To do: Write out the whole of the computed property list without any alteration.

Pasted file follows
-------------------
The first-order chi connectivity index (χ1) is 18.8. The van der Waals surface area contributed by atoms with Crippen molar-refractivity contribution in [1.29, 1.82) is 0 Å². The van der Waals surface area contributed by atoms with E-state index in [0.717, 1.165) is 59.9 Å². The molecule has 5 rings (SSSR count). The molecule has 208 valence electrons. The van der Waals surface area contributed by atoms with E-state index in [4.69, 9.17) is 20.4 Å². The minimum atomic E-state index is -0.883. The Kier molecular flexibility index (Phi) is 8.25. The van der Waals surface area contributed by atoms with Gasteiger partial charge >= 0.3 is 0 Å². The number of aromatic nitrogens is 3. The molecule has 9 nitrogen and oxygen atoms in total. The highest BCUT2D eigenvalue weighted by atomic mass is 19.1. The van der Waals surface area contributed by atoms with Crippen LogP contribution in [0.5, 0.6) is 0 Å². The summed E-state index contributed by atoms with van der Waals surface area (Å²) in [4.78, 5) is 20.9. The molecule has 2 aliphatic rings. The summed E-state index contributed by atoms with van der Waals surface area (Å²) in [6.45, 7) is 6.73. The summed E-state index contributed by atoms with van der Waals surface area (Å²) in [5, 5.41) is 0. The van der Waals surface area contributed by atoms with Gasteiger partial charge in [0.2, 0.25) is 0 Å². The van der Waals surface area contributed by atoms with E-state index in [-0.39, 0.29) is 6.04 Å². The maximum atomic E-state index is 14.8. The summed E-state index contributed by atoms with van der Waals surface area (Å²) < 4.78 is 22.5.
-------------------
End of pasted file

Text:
The first-order chi connectivity index (χ1) is 18.8. The van der Waals surface area contributed by atoms with Crippen molar-refractivity contribution in [1.29, 1.82) is 0 Å². The van der Waals surface area contributed by atoms with E-state index in [0.717, 1.165) is 59.9 Å². The molecule has 5 rings (SSSR count). The molecule has 208 valence electrons. The van der Waals surface area contributed by atoms with E-state index in [4.69, 9.17) is 20.4 Å². The minimum atomic E-state index is -0.883. The Kier molecular flexibility index (Phi) is 8.25. The van der Waals surface area contributed by atoms with Gasteiger partial charge >= 0.3 is 0 Å². The number of aromatic nitrogens is 3. The molecule has 9 nitrogen and oxygen atoms in total. The highest BCUT2D eigenvalue weighted by atomic mass is 19.1. The van der Waals surface area contributed by atoms with Crippen LogP contribution in [0.5, 0.6) is 0 Å². The summed E-state index contributed by atoms with van der Waals surface area (Å²) in [4.78, 5) is 20.9. The molecule has 2 aliphatic rings. The summed E-state index contributed by atoms with van der Waals surface area (Å²) in [6.45, 7) is 6.73. The summed E-state index contributed by atoms with van der Waals surface area (Å²) in [5, 5.41) is 0. The van der Waals surface area contributed by atoms with Gasteiger partial charge in [0.2, 0.25) is 0 Å². The van der Waals surface area contributed by atoms with E-state index in [-0.39, 0.29) is 6.04 Å². The maximum atomic E-state index is 14.8. The summed E-state index contributed by atoms with van der Waals surface area (Å²) < 4.78 is 22.5.